Dividend stocks are a great way to build long-term wealth. But how do you pick the right ones—and steer clear of companies whose payouts are headed off a cliff?
You can start by avoiding the five classic blunders below. If you’ve made any of them, don’t worry. We all have. But keeping them in mind will help you stay off the rocks and boost your future returns.
1. Focusing on High Yields—and Nothing Else
For many investors, buying dividend stocks is a simple matter of seeking out a high yield—above 6%, say—and hitting the buy button.[ad#Google Adsense 336×280-IA]That’s the worst thing you can do, because many stocks paying out at those levels are nothing more than “yield traps”: their profits and cash flow simply can’t back up their hefty payouts.
This story typically ends with a slashed dividend, a steep drop in the share price and plenty of sleepless nights for investors who didn’t get out in time.
So how do you avoid that nightmare scenario?
First, you need to go beyond yields and look at things like a company’s dividend history, its payout ratio (more on that below), cash reserves, debt levels and cash flow—all the things that go into a healthy, growing dividend.
Which brings me to Frontier Communications (FTR), a telco with a 7.9% current yield.
What’s powering that high payout? Not much, it appears. For one, Frontier ended the fourth quarter with $15.5 billion of long-term debt. That’s nearly triple its $5.7-billion market cap! A big part of that debt springs from its $10.5-billion purchase of Internet, phone and TV assets in Florida, California and Texas from Verizon Inc. (VZ), which is slated to close March 31.
Worse, Frontier is losing money, to the tune of $0.29 a share in 2015, so it’s paying investors with cash it doesn’t have.
Finally, Frontier does have a history of dividend cuts, the latest one coming in 2011, when it slashed the payout by 47%—and the dividend rate has barely budged since then.
2. Dismissing Stocks With Low Yields
I know it sounds counterintuitive, but it’s true: stocks with low dividend yields can be some of the best income investments you’ll find. That’s because, over the long haul, it’s dividend growth—not current yield—that matters.
The poster child for this is MasterCard (MA), a stock that makes nobody’s “dividend hot list.” Why? Because most investors see its $0.19 quarterly dividend, which yields 0.88% on an annualized basis, and say, “What’s the point?”
In fact, a 0.88% yield would have looked huge in October 2011, when MasterCard’s yield clocked in at an almost nonexistent 0.18%.
But here’s the kicker: if you’d gone ahead and bought the stock then—a little more than four years ago—you’d already be yielding 2.31% on your original investment.
That’s because the company has boosted its payout by 1,166% in that time (adjusted for a 10-for-1 stock split in January 2014). That’s to say nothing of the 164% share-price gain MasterCard investors have enjoyed.
3. Ignoring Payout Ratios
If you’re looking for one indicator of whether a dividend could grow like MasterCard’s—or drop like Frontier’s is in danger of doing—the payout ratio is it. Too bad many investors ignore this simple signal.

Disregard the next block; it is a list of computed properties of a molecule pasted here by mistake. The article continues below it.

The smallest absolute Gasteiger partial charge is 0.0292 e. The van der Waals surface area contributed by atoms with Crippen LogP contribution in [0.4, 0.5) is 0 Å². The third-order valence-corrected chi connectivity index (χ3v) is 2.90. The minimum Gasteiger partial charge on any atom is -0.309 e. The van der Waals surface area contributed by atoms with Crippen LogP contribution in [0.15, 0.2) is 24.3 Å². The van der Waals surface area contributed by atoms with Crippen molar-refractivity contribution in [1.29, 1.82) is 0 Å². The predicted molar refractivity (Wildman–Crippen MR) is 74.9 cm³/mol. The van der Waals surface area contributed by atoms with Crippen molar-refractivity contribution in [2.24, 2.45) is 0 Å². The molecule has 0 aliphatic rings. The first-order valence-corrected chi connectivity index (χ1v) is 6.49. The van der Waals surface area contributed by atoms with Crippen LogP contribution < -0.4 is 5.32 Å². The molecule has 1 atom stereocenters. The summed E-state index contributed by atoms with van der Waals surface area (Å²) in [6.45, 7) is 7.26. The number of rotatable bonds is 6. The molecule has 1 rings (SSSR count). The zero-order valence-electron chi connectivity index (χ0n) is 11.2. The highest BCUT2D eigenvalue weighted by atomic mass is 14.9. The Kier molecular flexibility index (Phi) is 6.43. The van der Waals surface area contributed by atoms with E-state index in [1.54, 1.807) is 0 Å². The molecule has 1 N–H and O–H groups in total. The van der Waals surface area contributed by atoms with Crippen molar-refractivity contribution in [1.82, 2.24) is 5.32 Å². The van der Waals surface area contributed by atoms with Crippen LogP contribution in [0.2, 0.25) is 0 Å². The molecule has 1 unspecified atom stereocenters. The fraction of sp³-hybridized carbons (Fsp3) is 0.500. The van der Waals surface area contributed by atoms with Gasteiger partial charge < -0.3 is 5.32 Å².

You calculate payout ratio by taking the amount a company spent on dividends in the past year and dividing it by net income. For maximum safety, I like to see a payout ratio of 50% or less for most stocks.
So how do our two examples stack up? Right now, Frontier is losing money, so its payout ratio is negative—a big red flag. But MasterCard boasts a payout ratio of just 19%, leaving it loads of room to keep those big hikes coming.
4. Overpaying for the Stock Itself
Sometimes investors get so enamored with a company’s “story” they ignore value measures like price-to-earnings and price-to-book ratios.
They’re taking a big risk, because stocks with suspiciously high P/E ratios could nosedive if they fail to meet investors’ lofty expectations. On the flipside, while a low P/E can signal a bargain, it can also mean a business is headed for trouble, which is why investors have bid down the “P” part of the equation.
The bottom line? Like dividend yields, P/E ratios and other valuation measures should be just one part of your research—not the extent of it.
5. Failing to Reinvest Dividends
Once you’ve hit the buy button, don’t hesitate to put your money to work: take those payouts and get them compounding.
A great way to do that is through a company’s dividend reinvestment plan (DRIP), which lets you use your cash dividends to buy more shares (or even fractional shares). That means your dividend will be larger in the next quarter—and you’ll get to buy more new shares than last quarter—and your wealth builds on itself.
DRIPs give you two big advantages: first, you don’t pay any commissions on the additional purchases. And second, thanks to the periodic nature of the investment, you get more shares when the stock price is lower and fewer when it’s higher.
This compounding really adds up over time. Here’s how the performance of Pfizer Inc. (PFE), a high-yielding drug stock I analyzed a couple weeks ago, looks when you stack up its 10-year return with dividends reinvested vs. share-price growth alone.
Pfizer 10-year returns with dividends invested vs. without
— Brett Owens
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Source: Contrarian Outlook